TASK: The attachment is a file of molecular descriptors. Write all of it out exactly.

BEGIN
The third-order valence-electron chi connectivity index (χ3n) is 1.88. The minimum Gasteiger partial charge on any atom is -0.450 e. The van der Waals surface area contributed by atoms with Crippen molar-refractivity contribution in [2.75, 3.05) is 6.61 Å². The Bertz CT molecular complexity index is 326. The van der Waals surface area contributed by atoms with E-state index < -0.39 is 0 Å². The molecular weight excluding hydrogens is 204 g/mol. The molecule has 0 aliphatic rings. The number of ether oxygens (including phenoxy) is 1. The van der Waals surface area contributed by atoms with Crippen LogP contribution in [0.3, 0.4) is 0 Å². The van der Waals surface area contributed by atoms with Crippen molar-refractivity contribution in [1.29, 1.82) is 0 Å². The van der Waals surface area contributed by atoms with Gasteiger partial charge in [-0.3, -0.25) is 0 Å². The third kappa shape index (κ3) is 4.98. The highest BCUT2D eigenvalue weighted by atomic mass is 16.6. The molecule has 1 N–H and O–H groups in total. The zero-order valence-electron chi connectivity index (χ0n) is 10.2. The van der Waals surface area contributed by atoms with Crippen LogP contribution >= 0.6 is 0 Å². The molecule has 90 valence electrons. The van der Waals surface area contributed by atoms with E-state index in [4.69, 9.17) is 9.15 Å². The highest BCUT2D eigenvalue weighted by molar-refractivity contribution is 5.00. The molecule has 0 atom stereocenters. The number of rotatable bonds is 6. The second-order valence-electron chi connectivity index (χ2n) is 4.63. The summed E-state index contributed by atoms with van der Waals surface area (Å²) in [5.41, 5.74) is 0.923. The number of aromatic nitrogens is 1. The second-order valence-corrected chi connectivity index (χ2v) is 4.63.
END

The third-order valence-electron chi connectivity index (χ3n) is 1.88. The minimum Gasteiger partial charge on any atom is -0.450 e. The van der Waals surface area contributed by atoms with Crippen molar-refractivity contribution in [2.75, 3.05) is 6.61 Å². The Bertz CT molecular complexity index is 326. The van der Waals surface area contributed by atoms with E-state index < -0.39 is 0 Å². The molecular weight excluding hydrogens is 204 g/mol. The molecule has 0 aliphatic rings. The number of ether oxygens (including phenoxy) is 1. The van der Waals surface area contributed by atoms with Crippen LogP contribution in [0.3, 0.4) is 0 Å². The van der Waals surface area contributed by atoms with Crippen molar-refractivity contribution in [1.29, 1.82) is 0 Å². The van der Waals surface area contributed by atoms with Gasteiger partial charge in [-0.3, -0.25) is 0 Å². The third kappa shape index (κ3) is 4.98. The highest BCUT2D eigenvalue weighted by atomic mass is 16.6. The molecule has 1 N–H and O–H groups in total. The zero-order valence-electron chi connectivity index (χ0n) is 10.2. The van der Waals surface area contributed by atoms with Crippen LogP contribution >= 0.6 is 0 Å². The molecule has 90 valence electrons. The van der Waals surface area contributed by atoms with E-state index in [4.69, 9.17) is 9.15 Å². The highest BCUT2D eigenvalue weighted by molar-refractivity contribution is 5.00. The molecule has 0 atom stereocenters. The number of rotatable bonds is 6. The second-order valence-electron chi connectivity index (χ2n) is 4.63. The summed E-state index contributed by atoms with van der Waals surface area (Å²) in [5.41, 5.74) is 0.923. The number of aromatic nitrogens is 1. The second-order valence-corrected chi connectivity index (χ2v) is 4.63.